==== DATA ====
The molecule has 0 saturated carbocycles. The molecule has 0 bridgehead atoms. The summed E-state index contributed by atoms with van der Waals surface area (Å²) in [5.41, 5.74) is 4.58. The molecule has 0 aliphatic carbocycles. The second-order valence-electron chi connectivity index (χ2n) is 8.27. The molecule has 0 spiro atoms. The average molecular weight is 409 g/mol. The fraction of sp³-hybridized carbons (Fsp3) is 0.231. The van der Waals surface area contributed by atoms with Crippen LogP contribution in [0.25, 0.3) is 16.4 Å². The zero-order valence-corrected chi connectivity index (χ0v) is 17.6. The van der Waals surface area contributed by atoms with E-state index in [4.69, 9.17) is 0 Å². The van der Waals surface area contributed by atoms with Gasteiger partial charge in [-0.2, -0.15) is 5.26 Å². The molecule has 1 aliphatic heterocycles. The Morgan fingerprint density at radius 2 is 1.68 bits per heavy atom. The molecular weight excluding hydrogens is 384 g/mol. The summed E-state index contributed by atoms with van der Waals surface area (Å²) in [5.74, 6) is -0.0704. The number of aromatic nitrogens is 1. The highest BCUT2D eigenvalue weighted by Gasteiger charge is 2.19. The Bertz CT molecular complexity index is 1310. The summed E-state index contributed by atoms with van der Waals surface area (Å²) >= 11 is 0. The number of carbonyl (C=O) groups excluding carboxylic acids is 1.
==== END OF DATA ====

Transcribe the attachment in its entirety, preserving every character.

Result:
The molecule has 0 saturated carbocycles. The molecule has 0 bridgehead atoms. The summed E-state index contributed by atoms with van der Waals surface area (Å²) in [5.41, 5.74) is 4.58. The molecule has 0 aliphatic carbocycles. The second-order valence-electron chi connectivity index (χ2n) is 8.27. The molecule has 0 spiro atoms. The average molecular weight is 409 g/mol. The fraction of sp³-hybridized carbons (Fsp3) is 0.231. The van der Waals surface area contributed by atoms with Crippen LogP contribution in [0.25, 0.3) is 16.4 Å². The zero-order valence-corrected chi connectivity index (χ0v) is 17.6. The van der Waals surface area contributed by atoms with E-state index in [4.69, 9.17) is 0 Å². The van der Waals surface area contributed by atoms with Gasteiger partial charge in [-0.2, -0.15) is 5.26 Å². The molecule has 1 aliphatic heterocycles. The Morgan fingerprint density at radius 2 is 1.68 bits per heavy atom. The molecular weight excluding hydrogens is 384 g/mol. The summed E-state index contributed by atoms with van der Waals surface area (Å²) in [5.74, 6) is -0.0704. The number of aromatic nitrogens is 1. The highest BCUT2D eigenvalue weighted by Gasteiger charge is 2.19. The Bertz CT molecular complexity index is 1310. The summed E-state index contributed by atoms with van der Waals surface area (Å²) >= 11 is 0. The number of carbonyl (C=O) groups excluding carboxylic acids is 1.